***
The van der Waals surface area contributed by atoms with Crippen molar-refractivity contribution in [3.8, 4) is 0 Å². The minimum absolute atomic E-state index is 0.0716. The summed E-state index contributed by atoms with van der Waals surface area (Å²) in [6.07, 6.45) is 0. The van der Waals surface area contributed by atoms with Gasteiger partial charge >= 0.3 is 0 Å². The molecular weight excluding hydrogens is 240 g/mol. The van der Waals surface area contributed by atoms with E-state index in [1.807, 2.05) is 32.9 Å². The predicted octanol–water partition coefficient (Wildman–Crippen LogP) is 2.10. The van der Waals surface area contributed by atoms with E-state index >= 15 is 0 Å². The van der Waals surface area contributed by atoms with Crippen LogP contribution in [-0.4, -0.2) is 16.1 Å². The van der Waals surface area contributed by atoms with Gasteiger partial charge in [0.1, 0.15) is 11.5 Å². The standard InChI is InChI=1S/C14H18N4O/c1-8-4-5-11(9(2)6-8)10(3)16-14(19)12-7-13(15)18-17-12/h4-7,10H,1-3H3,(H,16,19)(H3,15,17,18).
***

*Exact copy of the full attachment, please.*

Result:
The van der Waals surface area contributed by atoms with Crippen molar-refractivity contribution in [3.8, 4) is 0 Å². The minimum absolute atomic E-state index is 0.0716. The summed E-state index contributed by atoms with van der Waals surface area (Å²) in [6.07, 6.45) is 0. The van der Waals surface area contributed by atoms with Gasteiger partial charge >= 0.3 is 0 Å². The molecular weight excluding hydrogens is 240 g/mol. The van der Waals surface area contributed by atoms with E-state index in [1.807, 2.05) is 32.9 Å². The predicted octanol–water partition coefficient (Wildman–Crippen LogP) is 2.10. The van der Waals surface area contributed by atoms with E-state index >= 15 is 0 Å². The van der Waals surface area contributed by atoms with Crippen LogP contribution in [-0.4, -0.2) is 16.1 Å². The van der Waals surface area contributed by atoms with Gasteiger partial charge in [0.1, 0.15) is 11.5 Å². The standard InChI is InChI=1S/C14H18N4O/c1-8-4-5-11(9(2)6-8)10(3)16-14(19)12-7-13(15)18-17-12/h4-7,10H,1-3H3,(H,16,19)(H3,15,17,18).